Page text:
Has anyone in authority who loves the game of cricket seen the plight of teen cricket in Sri Lanka? Once again the Lankans ended with an empty bowl in the ICC under 19 World Cup tournament – ending up at fourth place while losing to Bangladesh in the play-off for the third place. Please could [...]

The Sunday Times Sri Lanka

Fighting the school cricket monster


Has anyone in authority who loves the game of cricket seen the plight of teen cricket in Sri Lanka? Once again the Lankans ended with an empty bowl in the ICC under 19 World Cup tournament – ending up at fourth place while losing to Bangladesh in the play-off for the third place.

Please could someone enlighten us as to when Bangladesh took their teen cricket seriously and began to play the under 19 cricket at competitive level? For sure I know Sri Lanka has a more than a hundred year cricket history that runs deep into the very roots of sports culture. Yet, when it comes to a crux we cannot beat a team like Bangladesh.

It was Carlton Bernadus — now an integral of the Sri Lanka Cricket management — who brought us into the perspective on Bangladesh. When Sri Lanka ended up as the runners-up of the Under 19 tournament to India in 2000, he was the under 19 coach of Sri Lanka cricket. Bernadus had a story to share with regard to Bangladesh cricket. He said:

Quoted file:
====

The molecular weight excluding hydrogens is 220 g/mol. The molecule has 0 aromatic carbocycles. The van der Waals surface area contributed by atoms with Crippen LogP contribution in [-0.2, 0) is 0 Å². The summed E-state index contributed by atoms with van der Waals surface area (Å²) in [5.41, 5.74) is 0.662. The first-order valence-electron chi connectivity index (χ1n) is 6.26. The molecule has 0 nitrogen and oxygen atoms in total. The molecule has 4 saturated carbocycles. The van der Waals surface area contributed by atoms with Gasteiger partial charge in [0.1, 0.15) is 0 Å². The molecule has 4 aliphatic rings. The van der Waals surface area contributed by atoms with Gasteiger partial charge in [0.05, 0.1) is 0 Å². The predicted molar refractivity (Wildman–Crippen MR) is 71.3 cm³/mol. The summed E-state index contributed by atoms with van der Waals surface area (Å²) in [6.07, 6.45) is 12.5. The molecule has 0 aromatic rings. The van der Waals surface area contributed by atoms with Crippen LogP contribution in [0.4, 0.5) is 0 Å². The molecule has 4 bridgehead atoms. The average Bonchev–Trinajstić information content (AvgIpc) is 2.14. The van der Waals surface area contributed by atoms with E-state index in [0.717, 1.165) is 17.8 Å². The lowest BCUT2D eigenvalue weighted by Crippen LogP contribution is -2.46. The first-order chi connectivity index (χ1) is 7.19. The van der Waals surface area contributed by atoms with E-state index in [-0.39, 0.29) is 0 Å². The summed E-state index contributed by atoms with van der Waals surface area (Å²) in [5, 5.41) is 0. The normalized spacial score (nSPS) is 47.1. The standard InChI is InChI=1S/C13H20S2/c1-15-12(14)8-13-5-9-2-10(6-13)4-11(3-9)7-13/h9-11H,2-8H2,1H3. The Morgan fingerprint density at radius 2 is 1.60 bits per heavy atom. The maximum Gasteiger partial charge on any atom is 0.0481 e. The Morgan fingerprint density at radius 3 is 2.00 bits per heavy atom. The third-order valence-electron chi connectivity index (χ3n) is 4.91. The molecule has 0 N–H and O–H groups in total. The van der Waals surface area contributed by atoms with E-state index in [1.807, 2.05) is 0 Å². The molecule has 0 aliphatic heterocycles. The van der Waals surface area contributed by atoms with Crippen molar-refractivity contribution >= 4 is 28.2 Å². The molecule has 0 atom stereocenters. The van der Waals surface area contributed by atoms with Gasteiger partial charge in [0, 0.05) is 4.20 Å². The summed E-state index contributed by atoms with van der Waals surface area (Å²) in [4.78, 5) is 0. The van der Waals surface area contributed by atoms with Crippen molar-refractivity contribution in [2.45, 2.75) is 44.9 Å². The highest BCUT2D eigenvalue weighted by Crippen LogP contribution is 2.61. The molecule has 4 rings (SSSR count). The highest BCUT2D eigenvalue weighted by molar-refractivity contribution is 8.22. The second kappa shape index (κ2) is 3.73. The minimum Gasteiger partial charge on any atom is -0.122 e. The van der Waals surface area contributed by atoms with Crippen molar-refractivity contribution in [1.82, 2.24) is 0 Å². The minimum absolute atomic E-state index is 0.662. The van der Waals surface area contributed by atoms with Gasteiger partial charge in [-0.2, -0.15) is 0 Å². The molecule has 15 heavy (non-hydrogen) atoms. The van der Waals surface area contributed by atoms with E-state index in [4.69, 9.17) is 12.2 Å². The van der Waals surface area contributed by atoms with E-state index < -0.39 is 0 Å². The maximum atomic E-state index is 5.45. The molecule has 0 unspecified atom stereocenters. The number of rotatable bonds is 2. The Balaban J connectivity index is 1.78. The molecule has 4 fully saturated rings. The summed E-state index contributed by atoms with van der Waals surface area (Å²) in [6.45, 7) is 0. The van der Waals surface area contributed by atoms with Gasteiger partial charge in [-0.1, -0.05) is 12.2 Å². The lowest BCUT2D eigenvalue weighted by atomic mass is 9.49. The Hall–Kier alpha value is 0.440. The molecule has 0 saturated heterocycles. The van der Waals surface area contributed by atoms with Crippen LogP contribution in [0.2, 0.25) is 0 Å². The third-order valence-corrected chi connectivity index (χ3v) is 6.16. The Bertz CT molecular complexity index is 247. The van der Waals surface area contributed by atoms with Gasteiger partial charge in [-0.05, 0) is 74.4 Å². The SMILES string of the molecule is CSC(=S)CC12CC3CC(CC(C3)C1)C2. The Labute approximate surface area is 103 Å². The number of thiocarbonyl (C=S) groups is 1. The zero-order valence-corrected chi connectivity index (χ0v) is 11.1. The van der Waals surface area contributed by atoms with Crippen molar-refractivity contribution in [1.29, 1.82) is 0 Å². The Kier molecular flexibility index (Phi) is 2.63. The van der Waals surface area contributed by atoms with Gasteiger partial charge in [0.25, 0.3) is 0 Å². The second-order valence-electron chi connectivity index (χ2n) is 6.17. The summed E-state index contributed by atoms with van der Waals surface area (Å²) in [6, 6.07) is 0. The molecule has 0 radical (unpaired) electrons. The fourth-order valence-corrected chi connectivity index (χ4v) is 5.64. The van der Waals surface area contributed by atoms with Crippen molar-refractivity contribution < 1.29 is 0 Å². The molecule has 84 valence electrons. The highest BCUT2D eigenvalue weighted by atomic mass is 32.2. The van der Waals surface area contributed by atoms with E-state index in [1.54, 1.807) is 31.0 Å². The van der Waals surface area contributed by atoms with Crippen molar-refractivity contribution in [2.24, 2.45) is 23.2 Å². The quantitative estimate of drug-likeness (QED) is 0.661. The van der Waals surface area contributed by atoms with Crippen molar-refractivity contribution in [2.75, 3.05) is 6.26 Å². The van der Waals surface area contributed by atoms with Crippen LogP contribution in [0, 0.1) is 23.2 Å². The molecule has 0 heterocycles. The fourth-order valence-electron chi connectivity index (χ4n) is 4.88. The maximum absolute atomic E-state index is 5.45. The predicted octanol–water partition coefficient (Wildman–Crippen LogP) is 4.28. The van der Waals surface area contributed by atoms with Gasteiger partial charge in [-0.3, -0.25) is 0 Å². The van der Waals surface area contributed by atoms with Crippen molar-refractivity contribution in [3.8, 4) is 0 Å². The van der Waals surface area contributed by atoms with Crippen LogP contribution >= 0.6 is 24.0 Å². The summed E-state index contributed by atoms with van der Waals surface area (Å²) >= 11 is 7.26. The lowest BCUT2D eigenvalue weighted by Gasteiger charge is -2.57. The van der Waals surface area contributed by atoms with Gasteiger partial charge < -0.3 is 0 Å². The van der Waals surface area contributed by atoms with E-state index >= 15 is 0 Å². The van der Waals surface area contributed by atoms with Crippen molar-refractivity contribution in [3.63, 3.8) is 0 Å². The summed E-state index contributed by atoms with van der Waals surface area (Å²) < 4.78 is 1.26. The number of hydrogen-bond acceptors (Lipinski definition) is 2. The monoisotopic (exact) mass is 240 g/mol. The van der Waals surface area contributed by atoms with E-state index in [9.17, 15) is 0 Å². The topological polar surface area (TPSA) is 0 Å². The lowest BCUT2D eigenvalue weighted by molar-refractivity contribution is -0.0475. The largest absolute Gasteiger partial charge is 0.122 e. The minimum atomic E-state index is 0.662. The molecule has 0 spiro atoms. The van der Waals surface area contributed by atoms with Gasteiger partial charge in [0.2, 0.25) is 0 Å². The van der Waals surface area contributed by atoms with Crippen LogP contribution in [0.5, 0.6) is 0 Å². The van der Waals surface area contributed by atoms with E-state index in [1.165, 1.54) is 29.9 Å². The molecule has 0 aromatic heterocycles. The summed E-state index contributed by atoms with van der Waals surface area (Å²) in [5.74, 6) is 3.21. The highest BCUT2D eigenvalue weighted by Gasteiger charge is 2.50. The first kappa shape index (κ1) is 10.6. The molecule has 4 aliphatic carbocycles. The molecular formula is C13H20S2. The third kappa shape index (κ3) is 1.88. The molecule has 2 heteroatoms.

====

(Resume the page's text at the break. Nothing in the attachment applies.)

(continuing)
“With Bangladesh gaining Test status in the year 2000, I moved to that country to take over the challenge of nursing their junior cricket and putting it into shape. Up to that time, Bangladeshi junior cricket was played haphazardly in spite of the cricketers being talented. Our coaching team comprised me, Malcolm Perera and Senarath Alwis. Together we restructured the entire junior structure there and that covered the age groups from under 13 to under 19. While nursing junior cricket in Bangladesh, we also structured a system so that the junior cricketers in Bangladesh would have a natural path into their senior cricket highway.”

It is a tale of success accomplished by Sri Lankans for junior cricket in a foreign country with conditions alien to us. Bernadus always talks proudly about this accomplishment. However, what has been our plight in junior cricket? In spite of having a hundred year tail hanging behind us what have we achieved? Here are the countries that have won the Under 19 ICC Cricket World Cup championship: 1988 Australia, 1998 England, 2000 India, 2002 Australia, 2004 Pakistan, 2006 Pakistan, 2008 India, 2010 Australia, 2012 India, 2014 South Africa and 2016 West Indies.

Proceedings of the Richmond Vs St.Joseph’s match which came to a lot of debate in progress.

Of the traditional sides, only New Zealand and Sri Lanka have failed to win the title along with the Big League weaklings — Bangladesh and Zimbabwe. Yet, adding to the woes, the Lankans lost the third place of the fight to Bangladesh this time around.
However, we ask whether anyone is interested in the wellbeing of the game of cricket at junior level in Sri Lank – it does not seem to be.

The game has grown in numbers since Sri Lanka attained Test status in 1982 and exploded in 1996 by winning the ICC Cricket World Cup proper. But, the growth has been worse than haphazard. From about forty traditional schools that had been nursing the game since its formative years, it has stretched shapelessly more akin to a scary monster which is about to swallow the very game that they nurtured, though more than 400 schools (at under 13 and under 15 cricket level) play the game.